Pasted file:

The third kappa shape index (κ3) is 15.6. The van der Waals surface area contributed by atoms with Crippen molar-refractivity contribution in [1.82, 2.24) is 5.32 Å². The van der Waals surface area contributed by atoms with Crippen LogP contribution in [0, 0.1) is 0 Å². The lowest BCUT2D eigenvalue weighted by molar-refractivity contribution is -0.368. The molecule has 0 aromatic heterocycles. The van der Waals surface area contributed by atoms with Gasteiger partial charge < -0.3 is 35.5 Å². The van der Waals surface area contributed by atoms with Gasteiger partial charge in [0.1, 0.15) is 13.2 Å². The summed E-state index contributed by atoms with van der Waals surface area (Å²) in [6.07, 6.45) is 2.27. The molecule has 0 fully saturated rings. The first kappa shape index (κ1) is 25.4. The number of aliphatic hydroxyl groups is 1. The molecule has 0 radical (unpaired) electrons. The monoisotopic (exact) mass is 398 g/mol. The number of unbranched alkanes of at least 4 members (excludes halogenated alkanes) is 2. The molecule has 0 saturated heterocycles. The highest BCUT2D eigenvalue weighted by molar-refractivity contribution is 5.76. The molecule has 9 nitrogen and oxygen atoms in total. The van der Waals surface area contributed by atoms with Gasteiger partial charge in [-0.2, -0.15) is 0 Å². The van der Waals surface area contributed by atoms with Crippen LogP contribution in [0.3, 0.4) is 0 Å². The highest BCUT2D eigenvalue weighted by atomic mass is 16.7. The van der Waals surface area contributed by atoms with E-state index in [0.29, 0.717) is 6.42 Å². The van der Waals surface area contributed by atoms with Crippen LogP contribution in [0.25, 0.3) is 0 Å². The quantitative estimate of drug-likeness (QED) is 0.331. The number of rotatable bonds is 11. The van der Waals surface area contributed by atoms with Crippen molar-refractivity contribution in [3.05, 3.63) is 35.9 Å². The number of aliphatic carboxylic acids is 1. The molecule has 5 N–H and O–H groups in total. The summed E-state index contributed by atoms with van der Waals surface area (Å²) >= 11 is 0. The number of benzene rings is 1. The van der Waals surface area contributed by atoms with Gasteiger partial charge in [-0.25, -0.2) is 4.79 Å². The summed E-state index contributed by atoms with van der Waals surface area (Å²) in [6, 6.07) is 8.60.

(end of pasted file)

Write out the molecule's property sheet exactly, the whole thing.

The third kappa shape index (κ3) is 15.6. The van der Waals surface area contributed by atoms with Crippen molar-refractivity contribution in [1.82, 2.24) is 5.32 Å². The van der Waals surface area contributed by atoms with Crippen LogP contribution in [0, 0.1) is 0 Å². The lowest BCUT2D eigenvalue weighted by molar-refractivity contribution is -0.368. The molecule has 0 aromatic heterocycles. The van der Waals surface area contributed by atoms with Gasteiger partial charge < -0.3 is 35.5 Å². The van der Waals surface area contributed by atoms with Gasteiger partial charge in [0.1, 0.15) is 13.2 Å². The summed E-state index contributed by atoms with van der Waals surface area (Å²) in [6.07, 6.45) is 2.27. The molecule has 0 fully saturated rings. The first kappa shape index (κ1) is 25.4. The number of aliphatic hydroxyl groups is 1. The molecule has 0 radical (unpaired) electrons. The monoisotopic (exact) mass is 398 g/mol. The number of unbranched alkanes of at least 4 members (excludes halogenated alkanes) is 2. The molecule has 0 saturated heterocycles. The highest BCUT2D eigenvalue weighted by molar-refractivity contribution is 5.76. The molecule has 9 nitrogen and oxygen atoms in total. The van der Waals surface area contributed by atoms with Gasteiger partial charge in [-0.2, -0.15) is 0 Å². The van der Waals surface area contributed by atoms with Crippen LogP contribution in [0.3, 0.4) is 0 Å². The highest BCUT2D eigenvalue weighted by atomic mass is 16.7. The van der Waals surface area contributed by atoms with E-state index in [0.29, 0.717) is 6.42 Å². The van der Waals surface area contributed by atoms with Crippen LogP contribution in [0.25, 0.3) is 0 Å². The quantitative estimate of drug-likeness (QED) is 0.331. The number of rotatable bonds is 11. The van der Waals surface area contributed by atoms with Crippen molar-refractivity contribution in [3.05, 3.63) is 35.9 Å². The number of aliphatic carboxylic acids is 1. The molecule has 5 N–H and O–H groups in total. The summed E-state index contributed by atoms with van der Waals surface area (Å²) >= 11 is 0. The number of benzene rings is 1. The van der Waals surface area contributed by atoms with Gasteiger partial charge in [-0.25, -0.2) is 4.79 Å². The summed E-state index contributed by atoms with van der Waals surface area (Å²) in [6, 6.07) is 8.60.